Favorite meals choices going out:

brown rice bowls with plenty of vegetables

curries with vegetables, lean meat, and rice

turkey and avacado sandwiches, add extra vegetables (splurge with fries or potato chips)

Realistic summer meal breakdown

Breakfast:

oatmeal or plain greek yogurt with berries and honey or organic maple syrup 

organic whole wheat bread high in protein and low in sugar with peanut butter

Out to eat lunch:

Roasted brussel sprouts appetizer (shared with family or friends)

1/2 chicken salad sandwich and tomato soup 

Afternoon snack:

apple and peanut butter 

Dinner:

Grilled chicken, roasted asparagus, and mashed sweet potatoes with salt and peper

 

 

 

How Much Water Should You Be Drinking?

How many of you have been coached to get through a wrestling practice with minimum or no water breaks? 🙋 My hand is raised. The old-school mentality on hydration has certainly been challenged more recently, especially in the wrestling world. The notion that you are a tougher athlete when you don't take water breaks is thankfully on its way out. Gone are the days where drinking water is seen as a weakness. In a sport where every little inch counts, it's been proven that proper hydration leads to better performance physically and mentally. So how we make sure we are drinking enough water?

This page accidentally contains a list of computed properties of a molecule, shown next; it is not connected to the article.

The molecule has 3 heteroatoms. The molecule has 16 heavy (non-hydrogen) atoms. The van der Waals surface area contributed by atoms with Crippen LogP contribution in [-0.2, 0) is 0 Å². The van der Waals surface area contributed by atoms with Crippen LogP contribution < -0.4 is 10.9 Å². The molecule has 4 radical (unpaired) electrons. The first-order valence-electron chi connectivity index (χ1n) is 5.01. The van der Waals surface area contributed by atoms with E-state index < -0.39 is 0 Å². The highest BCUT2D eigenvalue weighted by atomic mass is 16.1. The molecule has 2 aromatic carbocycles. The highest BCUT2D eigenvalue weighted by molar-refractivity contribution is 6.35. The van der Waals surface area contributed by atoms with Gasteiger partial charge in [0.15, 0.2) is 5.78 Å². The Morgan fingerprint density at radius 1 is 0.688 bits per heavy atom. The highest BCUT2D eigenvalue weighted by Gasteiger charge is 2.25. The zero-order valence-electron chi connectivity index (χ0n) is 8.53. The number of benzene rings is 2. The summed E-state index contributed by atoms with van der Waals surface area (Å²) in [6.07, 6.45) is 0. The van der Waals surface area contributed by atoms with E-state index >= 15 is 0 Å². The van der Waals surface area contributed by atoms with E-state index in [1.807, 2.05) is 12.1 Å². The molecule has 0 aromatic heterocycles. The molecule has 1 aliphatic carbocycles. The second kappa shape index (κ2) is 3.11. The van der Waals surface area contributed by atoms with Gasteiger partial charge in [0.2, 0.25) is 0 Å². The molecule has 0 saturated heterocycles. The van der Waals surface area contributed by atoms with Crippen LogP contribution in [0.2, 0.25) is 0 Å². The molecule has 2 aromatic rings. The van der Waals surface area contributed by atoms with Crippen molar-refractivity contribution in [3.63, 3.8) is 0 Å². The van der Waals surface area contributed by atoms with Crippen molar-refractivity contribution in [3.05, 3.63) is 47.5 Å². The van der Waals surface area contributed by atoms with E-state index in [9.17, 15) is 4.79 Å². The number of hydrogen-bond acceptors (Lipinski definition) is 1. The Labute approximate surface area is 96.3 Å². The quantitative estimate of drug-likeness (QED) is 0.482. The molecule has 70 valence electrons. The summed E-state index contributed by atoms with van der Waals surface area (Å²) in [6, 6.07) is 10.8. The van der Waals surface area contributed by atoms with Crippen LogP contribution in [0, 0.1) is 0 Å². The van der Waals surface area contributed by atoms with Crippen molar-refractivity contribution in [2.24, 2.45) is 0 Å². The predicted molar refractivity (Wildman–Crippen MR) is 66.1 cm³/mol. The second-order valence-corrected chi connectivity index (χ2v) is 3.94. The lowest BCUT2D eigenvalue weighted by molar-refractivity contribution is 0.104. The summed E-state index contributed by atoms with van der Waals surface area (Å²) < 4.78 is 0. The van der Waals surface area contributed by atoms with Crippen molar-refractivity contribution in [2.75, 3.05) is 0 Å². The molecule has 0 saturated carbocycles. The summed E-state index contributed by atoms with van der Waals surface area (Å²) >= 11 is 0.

When you only drink enough to quench your thirst throughout the day, you may not be adequately hydrated. Thirst is not the best indicator of how much fluids you have already lost. How do you lose fluids? Through sweat and through breathing. Taking this into consideration, you should be conscious about your fluid intake throughout an entire day and not only at practice. You won't be hydrated because you drank water while you were sweating at practice. Here are the best tips for working on your hydration.

1. Have a water bottle